• Keep the body centered and upright (立身中正, lìshēn zhōngzhèng)
  • Loosen the shoulders and sink the elbows (松肩沉肘, sōng jiān chén zhǒu)
  • Hollow the chest and settle the waist (含胸塌腰, hán xiōng tā yāo)
  • Drop the heart/mind energy [to the dantian] (心气下降, xīn qì xià jiàng)
  • Breathe naturally (呼吸自然, hū xī zì rán)
  • Loosen the hips and keep the knees bent (松胯屈膝, sōng kuà qū xī)
  • The crotch is arch shaped (裆劲开圆, dāng jìn kāi yuán)
  • Empty and solid separate clearly (虚实分明, xū shí fēn míng)
  • The top and bottom coordinate (上下相随. shàng xià xiāng suí)
  • Hardness and softness facilitate each other (刚柔相济, gāng róu xiāng jì)
  • Fast and slow alternate (快慢相间, (kuài màn xiāng jiàn)
  • The external shape travels a curve; (外形走弧线, wài xíng zǒu hú xiàn)
  • The internal energy travels a spiral path (内劲走螺旋, nèi jìn zǒu luó xuán)
  • The body leads the hand (以身领手, yǐ shēn lǐng shǒu)
  • The back waist is an axis (以腰为轴, yǐ yāo wèi zhóu)

Historical forms from Chen Village[edit]

The term 'historical forms' refers to training methods described in traditional boxing manuals from Chen Village, as well as through oral recollections and verbal histories.[36][8][9] Unfortunately, these forms are considered lost and are no longer practiced.

Chen Wangting, a ninth generation Chen Village leader, was credited with the creation of seven routines:[6]

  • The First Set of Thirteen Movements with 66 Forms (头套十三式 66式)
  • The Second Set with 27 forms (二套 27式)
  • The Third Set with 24 forms also known as the Four Big Hammer Set (三套24式 又称大四套捶)
  • Red Fist with 23 forms (红拳 23式)
  • The Fifth Set with 29 forms (五套29式)
  • The Long Fist with 108 forms (长拳 108式)
  • The Cannon Fist with 71 forms now commonly known as the Second Form, Erlu (炮捶 俗称二路71式)
  • Weapon forms including the broadsword, the sword, the staff and the hook (器械 刀, 枪, 棍, 钩等多种)
  • Two man training routines (对练套路)

The first five sets were a curriculum known as the five routines of tai chi (太極拳五路). The 108-form Long Fist (Boxing) (一百零八勢長拳, Yībǎi líng bā shì zhǎngquán) and a form known as Cannon Fist (Pounding) (炮捶, Pào chuí) were considered to be a separate curriculum.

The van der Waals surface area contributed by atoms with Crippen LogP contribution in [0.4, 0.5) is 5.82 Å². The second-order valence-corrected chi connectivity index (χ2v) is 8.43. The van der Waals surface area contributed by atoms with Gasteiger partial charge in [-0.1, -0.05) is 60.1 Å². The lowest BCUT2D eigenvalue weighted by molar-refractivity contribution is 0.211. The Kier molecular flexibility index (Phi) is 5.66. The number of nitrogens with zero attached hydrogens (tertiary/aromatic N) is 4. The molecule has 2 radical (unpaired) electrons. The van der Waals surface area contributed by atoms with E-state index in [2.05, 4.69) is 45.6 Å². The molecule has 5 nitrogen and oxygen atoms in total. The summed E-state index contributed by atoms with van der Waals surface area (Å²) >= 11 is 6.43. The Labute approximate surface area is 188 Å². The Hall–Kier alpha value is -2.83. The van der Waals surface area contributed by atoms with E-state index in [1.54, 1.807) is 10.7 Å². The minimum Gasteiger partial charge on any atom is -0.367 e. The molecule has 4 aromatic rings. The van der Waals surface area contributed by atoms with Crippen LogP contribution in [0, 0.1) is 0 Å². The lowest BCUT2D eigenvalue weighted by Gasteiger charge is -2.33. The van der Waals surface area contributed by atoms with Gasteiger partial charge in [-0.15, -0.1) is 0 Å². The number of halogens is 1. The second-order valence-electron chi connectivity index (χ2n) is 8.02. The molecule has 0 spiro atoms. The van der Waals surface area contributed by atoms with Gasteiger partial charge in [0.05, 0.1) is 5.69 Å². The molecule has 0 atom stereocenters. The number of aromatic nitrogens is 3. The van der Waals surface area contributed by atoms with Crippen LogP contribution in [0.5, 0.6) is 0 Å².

Most of these forms were not commonly practiced after the time of Chen Changxing (陳長興, 1771–1853) and Chen Youben (陳有本, 1780–1858) of the 14th generation. Around that time, the curriculum was streamlined into two forms representing the two paths of curricula, the Yilu, the First Path, or Road, trained by the Thirteen Movements (十三势, Shísān shì) form, and the Erlu, the Second Path, trained by the Cannon Fist (炮捶, Pào chuí) form.

In order to preserve it, Chen Xin (1849-1929) recorded the 66-movement Thirteen Postures (十三势) form as it was passed to him in his book, Chen Family Taijiquan Illustrated and Explained (陳氏太極拳圖說, Chén shì tàijí quán túshuō).

Push hands as a means of training was not mentioned in the Chen historical manuals, rather it was described as a form of pair training. From a military perspective, empty-hand training was a foundation for weapons training and push hands training was a method to prevail in the bind (two weapons locked or pressed against each other). In terms of weapons, the Chen clan writings described a variety of weapons training including: spear, staff, swords, halberd, mace, and sickles, but the manuals specifically described training for spear (枪, qiāng), staff (棍, gùn), broadsword (saber)(刀, dāo), and straight sword (剑, jiàn).

Existing Chen Village forms[edit]

The two path represents the two main forms used in any Chen-style tai chi training. The main variants in training with direct connection to Chen Village are: Large Frame, Small Frame, New Frame and Old Frame. These frames developed and passed down by key figures such as Chen Zhaopei and Chen Zhaokui, embody distinct lineages and training approaches. From the dedication of Chen Zhaopei in preserving the art to Chen Zhaokui's introduction of innovative practices in New Frame, the evolution of Chen-style tai chi continues. The Small Frame gaining international recognition, shares similarities with teachings by Chen Xin and Chen Ziming. Despite their differences, these frames share common origins and principles, making them integral to the Chen-style tai chi system.

Two-path curriculum[edit]

Today, the two-path curriculum, originally developed by Chen Changxing, a master of the 14th generation, serves as the foundation for training in all branches of Chen-style tai chi. Each path is typically associated with a specific form: the First Form (Yi Lu), also known as the Thirteen Movements (十三势, Shísān shì), and the Second Form (Er Lu), sometimes referred to as Cannon Fist (炮捶, Pào Chuí). These paths follow distinct approaches to training.

The Yilu form initiates students into the fundamental principles of tai chi. It emphasizes essential aspects such as footwork, stances, and overall movement. Internal development, including silk reeling training, is also a key focus. The Yilu form aims to teach practitioners how to synchronize their minds, bodies, and internal energy in accordance with tai chi principles. Chen-style practitioners describe the Yilu form as having large and stretching movements, brisk and steady footwork, a naturally straight body, and the integration of internal energy throughout the entire body. (拳架舒展大方,步法轻灵稳健,身法中正自然,内劲统领全身。)[37]